Data Centers: bringing billions of dollars to the new Virginia economy

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Print this page James Leach, Corporate Vice President, RagingWire Data Centers

Did you know that Virginia is the No. 1 market for data centers in the United States? Even more interesting, the data center market in Virginia is larger than the data center market in any other entire country in the world. The impact of this market leadership is that data centers are bringing billions of dollars into the New Virginia Economy.

A recent report prepared by Mangum Economics and published by the Northern Virginia Technology Council (NVTC) shows how the success of data centers in Virginia is improving the quality of our lives. I call it the “Data Center Multiplier Effect.”

First, there is The Jobs Multiplier. Every job in a data center creates two jobs in companies that serve the data centers. These are good jobs in engineering, technology services, software development, and operations – paying on average twice the private-sector wages in Virginia. And 25 percent of these jobs are located outside of Northern Virginia in Central Virginia, Hampton Roads, and Southern Virginia. All told, data centers in Virginia create 43,000 jobs and $3.2 billion in wages.  

Next is The Investment Multiplier. Data center companies are on track to invest about $3 billion this year to construct new data centers and upgrade existing facilities. What’s even more impressive is that $3 billion figure represents about 70 percent of the total capital investment in Virginia! And for every $1 spent building data centers, another $5 is spent buying the computers and equipment that run in the data center. By the way, that computer equipment is replaced every 3 years or so, pumping even more dollars into the Virginia economy.

Then there is The Tax Multiplier. Data centers pay a lot in property taxes but don’t use a lot of public services. In fact, for every $1 that data centers use in public services, they pay about $8 in property taxes! This tax multiplier helps to lower our personal property taxes. According to the Mangum/NVTC report, if you live in Loudoun County and the data centers went away, your property taxes would go up by 17 percent.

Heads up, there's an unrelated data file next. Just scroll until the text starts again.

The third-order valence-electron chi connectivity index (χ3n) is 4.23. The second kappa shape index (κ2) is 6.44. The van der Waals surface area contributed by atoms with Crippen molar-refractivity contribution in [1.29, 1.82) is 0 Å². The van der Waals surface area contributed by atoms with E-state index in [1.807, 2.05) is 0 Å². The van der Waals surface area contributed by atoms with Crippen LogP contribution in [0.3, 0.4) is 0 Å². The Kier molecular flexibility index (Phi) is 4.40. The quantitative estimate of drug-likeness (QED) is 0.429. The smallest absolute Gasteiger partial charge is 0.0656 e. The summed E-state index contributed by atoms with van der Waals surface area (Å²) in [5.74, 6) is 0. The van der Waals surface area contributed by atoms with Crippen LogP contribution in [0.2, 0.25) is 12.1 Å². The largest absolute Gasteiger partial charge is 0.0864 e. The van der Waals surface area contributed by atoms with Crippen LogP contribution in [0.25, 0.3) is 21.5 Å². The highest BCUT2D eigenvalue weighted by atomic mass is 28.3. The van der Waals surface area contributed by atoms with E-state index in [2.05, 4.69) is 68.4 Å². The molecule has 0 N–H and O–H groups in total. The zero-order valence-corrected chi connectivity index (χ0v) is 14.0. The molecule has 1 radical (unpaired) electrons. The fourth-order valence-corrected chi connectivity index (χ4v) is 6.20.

One of the catalysts that sparked the growth of data centers in Virginia was some great forethought by state officials back in 2008, when they enacted a sales and use tax exemption for equipment in data centers. At the time, only five states had these incentives. Now 30 states have them. So we probably did something right.

It’s important to note that this sales tax exemption is mostly a benefit to data center customers – the companies that buy computers and equipment to run in the data center. Also, in order to get the sales tax exemption, a data center company has to make a capital investment of at least $150 million and create at least 50 new jobs at one-and-a-half times the average wage in the locality.

For example, let’s take one of the big 1 million-square-foot data center campuses in Loudoun County. It’s not out of line for that campus to require $1 billion in capital investment. Let’s assume that $5 billion of computers are purchased to run in that data center with a sales tax exemption of 5.3 percent. That’s a $265 million incentive to get $6 billion in purchases – a pretty good return.

This all adds up to one conclusion: by bringing billions of dollars of wages for our workers, revenue for our businesses, investment in our infrastructure and tax money for our neighborhoods, data centers are a crown jewel of the New Virginia Economy.

James Leach is corporate vice president of RagingWire Data Centers. He serves as chair of Northern Virginia Technology Council's Data Center and Cloud Infrastructure Committee and vice-chair of the Loudoun Economic Development Advisory Commission.

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